With much mast and sail tweaking, performance and satisfaction were beginningto appear. Sail number 5 gave us better performance and now some improvements were necessary in the hull shape. Back to Paul’s shop for two weeks and “The Victim” was back in the water with more floatation in the stern and less transom drag.  Performance and stability were both improved. It was now time to test for our design criteria no. 7.  We found that the only way to capsize in light to medium air was to climb the mast several feet and pull the boat over. Once down, the hull would self right when the mast was released. Grab onto the wing and it will pull you back in too!
We were starting to finish in the money in a few regattas and things were looking very up.  At last, our rating was beginning to be questioned; a true indication that we were doing good. The last serious trial we wanted to put the design through was to try it out in some big seas. Christmas vacation of '98 provided the setting for this criterion on the Atlantic coast in Del Rey Beach, Florida. Tough duty, but someone had to do it. Launching off the beach into the surf was exciting as the breakers rolled over the boat and me. The oversized drain ports in the transom were very efficient and as the rollers passed, the boat was sailing before I was ready. I spent about three hours in five to six foot swells and in about 10 kts. of wind. It was wet and fun and the boat behaved excellently.
It was at last time to incorporate the changes learned from “The Victim” into the molds and make a “for real” boat. We added an untried change to the bow section at the same time but were confident it would be an improvement. The first hull out of the “real” molds went to Paul. He christened it “Pandora” just in time for the ‘99 Cherry Blossom Regatta in Macon, Georgia. With a new Mylar sail design from Waters Sail Loft and the new hull being some 80 pounds lighter than The Victim, the performance of the boat was pleasing to say the least.  With less than a year of sailing experience, Paul finished near the front of the fleet and scored second in the day-sailor class behind our other prototype (The Victim) Raider. The improved boat speed of Pandora however, was apparent.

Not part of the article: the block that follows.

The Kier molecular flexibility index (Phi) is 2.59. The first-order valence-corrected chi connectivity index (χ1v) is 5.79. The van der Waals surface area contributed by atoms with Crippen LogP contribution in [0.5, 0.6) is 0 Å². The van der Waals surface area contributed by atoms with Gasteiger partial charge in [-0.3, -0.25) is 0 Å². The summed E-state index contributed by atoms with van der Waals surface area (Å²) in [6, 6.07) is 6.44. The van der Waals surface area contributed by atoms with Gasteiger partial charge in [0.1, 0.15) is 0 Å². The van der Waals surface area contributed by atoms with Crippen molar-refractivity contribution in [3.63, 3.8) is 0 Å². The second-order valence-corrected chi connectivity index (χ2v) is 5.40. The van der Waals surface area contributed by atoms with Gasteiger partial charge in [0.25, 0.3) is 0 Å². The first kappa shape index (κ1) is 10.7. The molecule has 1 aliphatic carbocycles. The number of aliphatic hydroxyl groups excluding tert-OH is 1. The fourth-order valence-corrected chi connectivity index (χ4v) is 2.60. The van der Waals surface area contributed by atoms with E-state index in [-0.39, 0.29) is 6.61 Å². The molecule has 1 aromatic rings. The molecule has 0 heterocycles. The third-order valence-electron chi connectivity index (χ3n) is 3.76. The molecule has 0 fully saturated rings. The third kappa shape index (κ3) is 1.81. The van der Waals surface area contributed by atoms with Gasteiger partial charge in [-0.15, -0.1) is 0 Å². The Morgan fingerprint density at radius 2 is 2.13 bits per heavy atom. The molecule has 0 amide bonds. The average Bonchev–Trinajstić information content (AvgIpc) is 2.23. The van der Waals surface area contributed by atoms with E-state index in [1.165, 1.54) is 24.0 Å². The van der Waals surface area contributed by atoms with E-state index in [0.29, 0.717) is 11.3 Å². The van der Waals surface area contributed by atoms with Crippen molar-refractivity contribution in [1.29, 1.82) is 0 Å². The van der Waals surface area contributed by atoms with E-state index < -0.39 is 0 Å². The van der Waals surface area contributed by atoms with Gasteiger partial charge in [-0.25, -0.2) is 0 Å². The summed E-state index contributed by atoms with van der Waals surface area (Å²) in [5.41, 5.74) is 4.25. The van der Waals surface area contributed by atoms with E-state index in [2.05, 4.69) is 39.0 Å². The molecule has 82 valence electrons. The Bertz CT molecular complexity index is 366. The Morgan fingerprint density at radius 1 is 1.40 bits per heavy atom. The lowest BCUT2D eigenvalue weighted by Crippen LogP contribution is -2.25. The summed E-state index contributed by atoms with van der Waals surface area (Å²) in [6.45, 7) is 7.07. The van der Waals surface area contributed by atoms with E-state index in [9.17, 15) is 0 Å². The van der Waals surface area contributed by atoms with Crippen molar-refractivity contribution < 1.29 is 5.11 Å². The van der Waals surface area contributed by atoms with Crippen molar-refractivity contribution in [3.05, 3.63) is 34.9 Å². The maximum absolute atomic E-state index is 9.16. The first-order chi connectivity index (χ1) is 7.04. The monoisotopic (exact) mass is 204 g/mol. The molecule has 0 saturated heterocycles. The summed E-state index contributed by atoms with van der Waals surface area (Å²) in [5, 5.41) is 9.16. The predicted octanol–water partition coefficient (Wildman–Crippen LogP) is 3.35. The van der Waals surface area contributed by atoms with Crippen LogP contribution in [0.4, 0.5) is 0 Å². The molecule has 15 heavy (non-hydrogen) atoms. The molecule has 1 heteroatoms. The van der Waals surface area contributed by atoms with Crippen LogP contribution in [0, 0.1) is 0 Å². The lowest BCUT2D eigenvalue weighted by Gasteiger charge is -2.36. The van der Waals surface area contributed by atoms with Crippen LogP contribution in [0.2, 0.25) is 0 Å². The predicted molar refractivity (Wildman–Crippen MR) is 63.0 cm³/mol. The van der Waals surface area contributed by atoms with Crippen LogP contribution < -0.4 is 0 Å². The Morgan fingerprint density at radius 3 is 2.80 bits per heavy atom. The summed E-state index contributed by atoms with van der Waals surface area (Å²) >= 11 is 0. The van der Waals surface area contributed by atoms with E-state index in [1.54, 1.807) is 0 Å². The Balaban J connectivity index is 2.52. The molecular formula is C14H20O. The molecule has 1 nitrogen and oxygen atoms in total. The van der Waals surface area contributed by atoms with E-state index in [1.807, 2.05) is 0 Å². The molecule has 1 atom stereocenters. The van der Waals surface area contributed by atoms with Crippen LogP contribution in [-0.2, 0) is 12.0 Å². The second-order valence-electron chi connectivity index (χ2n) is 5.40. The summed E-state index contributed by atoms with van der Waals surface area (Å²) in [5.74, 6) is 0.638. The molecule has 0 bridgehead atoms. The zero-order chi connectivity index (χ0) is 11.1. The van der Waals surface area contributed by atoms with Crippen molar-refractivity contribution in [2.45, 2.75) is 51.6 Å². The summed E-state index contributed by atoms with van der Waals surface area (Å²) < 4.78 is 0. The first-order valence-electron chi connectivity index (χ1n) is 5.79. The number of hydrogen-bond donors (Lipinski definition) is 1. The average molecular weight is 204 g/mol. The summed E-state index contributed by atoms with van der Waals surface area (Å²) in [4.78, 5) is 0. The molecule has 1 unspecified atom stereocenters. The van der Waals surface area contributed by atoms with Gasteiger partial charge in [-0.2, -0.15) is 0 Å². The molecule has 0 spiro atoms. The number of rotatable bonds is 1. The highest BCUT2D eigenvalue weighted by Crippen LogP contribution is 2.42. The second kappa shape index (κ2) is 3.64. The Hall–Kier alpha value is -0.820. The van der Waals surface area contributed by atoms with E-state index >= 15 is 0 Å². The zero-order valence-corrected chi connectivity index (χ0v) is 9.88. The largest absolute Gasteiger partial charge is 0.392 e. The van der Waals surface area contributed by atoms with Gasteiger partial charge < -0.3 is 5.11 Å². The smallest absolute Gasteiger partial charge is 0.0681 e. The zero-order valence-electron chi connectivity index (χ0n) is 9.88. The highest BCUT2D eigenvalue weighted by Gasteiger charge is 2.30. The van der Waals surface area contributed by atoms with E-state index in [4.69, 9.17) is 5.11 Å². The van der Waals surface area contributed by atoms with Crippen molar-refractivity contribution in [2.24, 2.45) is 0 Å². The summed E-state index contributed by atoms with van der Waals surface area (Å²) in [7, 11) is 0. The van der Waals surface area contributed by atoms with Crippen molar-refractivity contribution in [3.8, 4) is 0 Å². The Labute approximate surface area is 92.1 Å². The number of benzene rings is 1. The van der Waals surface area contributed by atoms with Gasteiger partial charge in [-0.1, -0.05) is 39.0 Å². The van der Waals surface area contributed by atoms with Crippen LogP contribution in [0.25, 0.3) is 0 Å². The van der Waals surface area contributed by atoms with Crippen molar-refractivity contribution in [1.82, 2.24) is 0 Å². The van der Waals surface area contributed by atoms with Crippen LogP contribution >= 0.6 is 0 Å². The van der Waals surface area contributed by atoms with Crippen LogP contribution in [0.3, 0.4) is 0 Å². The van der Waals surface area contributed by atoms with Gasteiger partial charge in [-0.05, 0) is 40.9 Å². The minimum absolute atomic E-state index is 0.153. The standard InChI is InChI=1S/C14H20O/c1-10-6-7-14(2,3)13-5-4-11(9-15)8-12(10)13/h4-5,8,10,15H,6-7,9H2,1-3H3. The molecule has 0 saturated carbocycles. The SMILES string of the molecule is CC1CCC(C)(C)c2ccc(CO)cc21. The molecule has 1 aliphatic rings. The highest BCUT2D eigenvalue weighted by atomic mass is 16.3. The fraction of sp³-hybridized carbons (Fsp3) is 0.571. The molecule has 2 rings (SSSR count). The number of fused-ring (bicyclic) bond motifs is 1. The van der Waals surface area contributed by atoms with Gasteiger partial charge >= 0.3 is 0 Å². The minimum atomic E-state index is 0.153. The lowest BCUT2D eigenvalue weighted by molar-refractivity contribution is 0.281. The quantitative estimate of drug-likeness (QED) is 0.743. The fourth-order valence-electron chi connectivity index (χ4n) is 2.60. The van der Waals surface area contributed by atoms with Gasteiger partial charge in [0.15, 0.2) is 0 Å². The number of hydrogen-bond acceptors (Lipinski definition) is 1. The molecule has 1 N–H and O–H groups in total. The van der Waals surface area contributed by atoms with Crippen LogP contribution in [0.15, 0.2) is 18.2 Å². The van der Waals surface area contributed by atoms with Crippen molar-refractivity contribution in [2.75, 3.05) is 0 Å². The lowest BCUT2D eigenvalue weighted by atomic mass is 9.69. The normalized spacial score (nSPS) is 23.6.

The next hull out of the mold was mine and we finished it just in time for the ‘99 Mug Race. I wish we hadn’t. Yours truly got severely T’boned by a Morgan 25 and I was out of commission for several months. The Raider survived much better than I did. Paul had it looking new within a few hours work. I wished he could have done the same for me! While I was laid up, the development went on. New carbon fiber spars and blade sections were developed that were faster and more durable than the old. More regattas were entered resulting in more complaints about the rating. This was good! We lowered it to 93.5. It was starting to be real fun! We let Yevgeniy Burmotav and Joe Waters have the next new boats for a few regattas and the results were startling. In September ‘99 we finally got a rating from US Sailing of 91.5. Mission accomplished!-John Drawe, Designer